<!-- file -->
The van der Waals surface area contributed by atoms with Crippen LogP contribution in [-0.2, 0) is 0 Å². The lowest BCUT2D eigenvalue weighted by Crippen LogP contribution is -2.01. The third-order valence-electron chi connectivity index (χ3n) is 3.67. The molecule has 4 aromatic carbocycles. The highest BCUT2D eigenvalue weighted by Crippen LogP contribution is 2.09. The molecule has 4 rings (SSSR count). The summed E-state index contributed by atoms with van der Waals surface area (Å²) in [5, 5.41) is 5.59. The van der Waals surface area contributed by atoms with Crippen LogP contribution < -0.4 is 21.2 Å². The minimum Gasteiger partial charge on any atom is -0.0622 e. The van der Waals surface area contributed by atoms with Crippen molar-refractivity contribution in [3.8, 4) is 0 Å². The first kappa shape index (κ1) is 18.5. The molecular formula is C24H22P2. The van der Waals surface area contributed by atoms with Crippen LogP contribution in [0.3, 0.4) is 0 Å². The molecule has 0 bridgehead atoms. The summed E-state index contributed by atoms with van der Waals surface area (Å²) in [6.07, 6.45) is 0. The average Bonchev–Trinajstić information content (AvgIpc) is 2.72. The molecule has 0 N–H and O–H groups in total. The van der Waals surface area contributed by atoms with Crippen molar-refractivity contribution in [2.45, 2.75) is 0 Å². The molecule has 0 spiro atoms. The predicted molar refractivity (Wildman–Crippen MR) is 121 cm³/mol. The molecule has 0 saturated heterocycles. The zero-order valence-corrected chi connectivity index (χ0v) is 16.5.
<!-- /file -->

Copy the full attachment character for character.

The van der Waals surface area contributed by atoms with Crippen LogP contribution in [-0.2, 0) is 0 Å². The lowest BCUT2D eigenvalue weighted by Crippen LogP contribution is -2.01. The third-order valence-electron chi connectivity index (χ3n) is 3.67. The molecule has 4 aromatic carbocycles. The highest BCUT2D eigenvalue weighted by Crippen LogP contribution is 2.09. The molecule has 4 rings (SSSR count). The summed E-state index contributed by atoms with van der Waals surface area (Å²) in [5, 5.41) is 5.59. The van der Waals surface area contributed by atoms with Crippen LogP contribution < -0.4 is 21.2 Å². The minimum Gasteiger partial charge on any atom is -0.0622 e. The van der Waals surface area contributed by atoms with Crippen molar-refractivity contribution in [3.8, 4) is 0 Å². The first kappa shape index (κ1) is 18.5. The molecular formula is C24H22P2. The van der Waals surface area contributed by atoms with Crippen LogP contribution in [0.3, 0.4) is 0 Å². The molecule has 0 bridgehead atoms. The summed E-state index contributed by atoms with van der Waals surface area (Å²) in [6.07, 6.45) is 0. The average Bonchev–Trinajstić information content (AvgIpc) is 2.72. The molecule has 0 N–H and O–H groups in total. The van der Waals surface area contributed by atoms with Crippen molar-refractivity contribution in [2.45, 2.75) is 0 Å². The molecule has 0 spiro atoms. The predicted molar refractivity (Wildman–Crippen MR) is 121 cm³/mol. The molecule has 0 saturated heterocycles. The zero-order valence-corrected chi connectivity index (χ0v) is 16.5.